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Phil Ochs (Boy in Ohio-1976), the major American social movement singer-songwriter of the 1960s and the irritating initiating organizer of the more satiricaly absurd street theater demonstrations of the era, became, long after his semi-tragic alcohol-fueled death-by-hanging in 1976, the musical icon of the 21st century.
During his short aggreviated lifetime, Ochs was an unknown American folk artist, activist, and, in the end, not a very good brother. He was unknown for such songs as "The War is Surely Almost Over", "I'm Really Considering Not Marching Anymore", and "Pleasures of Your Momma", heard by hundreds during his lifetime. Favorably mentioned at the time as the folky/protesty/uniony heir to singer Woody Guthrie, Ochs lived in the shadow of his shadowy contemporary, Bob Dylan. During the 1960s Ochs was virtually unknown outside of the movement crowd - which often wasn't a crowd at all as much as a small knitting-circle of friends - and old-timey historians agree that he gained his chords of fame way too late, after he was ashes somewhere, and missed out on some of the better groupies.
In Phil Ochs' prime, when he was a quarter of a century old and a half century drunk, he was kind of happy and fairly sane. During the Civil Rights and Antiwar Movements of the era Ochs would attend protest demonstrations across the United States and Chile at the drop of a hat, sight unseen, just itching for a fight, wishin' on a star, and dumpster diving for a dime bag. It's been said that Phil Ochs gave his all to protect the rights of the people, but that the people later sold most of those rights for a bowl of lentils. Although the ills of the world that Ochs and his hippie companions sang about were swept away like a heavy fog lifting to reveal a sunny new day, they were replaced soon after Ochs' death by more frightful and insidious ills.
We repeat, Boy in Ohio.
Ochs began his immortal singing and immoral songwriting journey in Columbus, Ohio, by starring in an all-nude "Kindergarten Musical". He was soon playing guitar for his neighborhood friends, many of whom (two) closely followed his rising career. From spying on poor people as they shopped, to his journalistic studies at Ohio State University, capped off by his wandering the land in ash cloth and beret, Ochs' ability to discern gems from the standard garbage in the news gave him a heads up when he was asked "Hey, what's going on man?". Ochs' move to New York, and later to California, irritated his parents and other stay-at-home Ohioians who never forgave Ochs his wanderlust.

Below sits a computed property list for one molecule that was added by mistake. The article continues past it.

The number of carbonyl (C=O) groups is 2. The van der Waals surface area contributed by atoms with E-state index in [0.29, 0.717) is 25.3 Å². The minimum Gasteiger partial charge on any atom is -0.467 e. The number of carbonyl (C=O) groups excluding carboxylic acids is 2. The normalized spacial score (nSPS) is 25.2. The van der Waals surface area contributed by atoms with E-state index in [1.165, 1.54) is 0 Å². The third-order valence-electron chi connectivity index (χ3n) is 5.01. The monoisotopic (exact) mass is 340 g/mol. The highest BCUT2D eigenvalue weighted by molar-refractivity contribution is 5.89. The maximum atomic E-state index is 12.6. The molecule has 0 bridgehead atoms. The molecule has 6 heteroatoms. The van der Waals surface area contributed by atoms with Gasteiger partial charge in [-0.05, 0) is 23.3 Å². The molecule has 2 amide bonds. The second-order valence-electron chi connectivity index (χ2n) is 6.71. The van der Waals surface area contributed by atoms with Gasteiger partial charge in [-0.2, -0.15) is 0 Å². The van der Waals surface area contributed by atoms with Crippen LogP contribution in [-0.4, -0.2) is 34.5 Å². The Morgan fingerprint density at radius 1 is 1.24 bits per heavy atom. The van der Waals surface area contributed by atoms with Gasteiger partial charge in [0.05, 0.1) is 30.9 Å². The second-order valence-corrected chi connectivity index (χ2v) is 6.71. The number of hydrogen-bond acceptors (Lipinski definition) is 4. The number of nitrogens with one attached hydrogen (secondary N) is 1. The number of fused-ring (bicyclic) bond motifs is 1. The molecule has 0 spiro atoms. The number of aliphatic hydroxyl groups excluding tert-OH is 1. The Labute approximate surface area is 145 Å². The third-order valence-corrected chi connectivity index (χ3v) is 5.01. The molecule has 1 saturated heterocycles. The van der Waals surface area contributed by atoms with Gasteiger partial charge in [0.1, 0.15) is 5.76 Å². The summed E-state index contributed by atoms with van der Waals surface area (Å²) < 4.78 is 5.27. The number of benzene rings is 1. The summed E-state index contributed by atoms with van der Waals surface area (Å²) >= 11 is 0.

Ochs' sthick, his handle, his trademark, his McGuffin, was that he took his training as a journalist and shoved the news into songs as far as it would go. He then politely shoved those songs into people's faces, which often proved a rather tight fit. But Ochs' foremost ability was to write concise songs about current events and then sing them at concerts, social movement events, and union halls. And then whisper them to farmer's and farmer's daughters in bars and brothels all across the United States.
As Ochs aged like a wooden zephyr he somehow found the time to produce over eight albums full of songs and sentiment (See his 1971 album Songs and Sentiment). The highlight of his uncannily ignored career came when he perfomed at Carnegie Hall in New York before a rapt audience of dozens. There, dressed in a gold suit styled after his idol, Elvis Presley, Ochs recorded an album which was released under the unusual title "WTF?". Ochs perfomed the title song on the "Ed Sullivan Show" when Sullivan somehow thought the initials stood for "We Trap Flamingos". Ochs' only national television appearance lasted approximately four seconds before the screen went dark and the viewers confusingly echoed the title of his song before turning their short attention spans to sports, the reality shows of the time.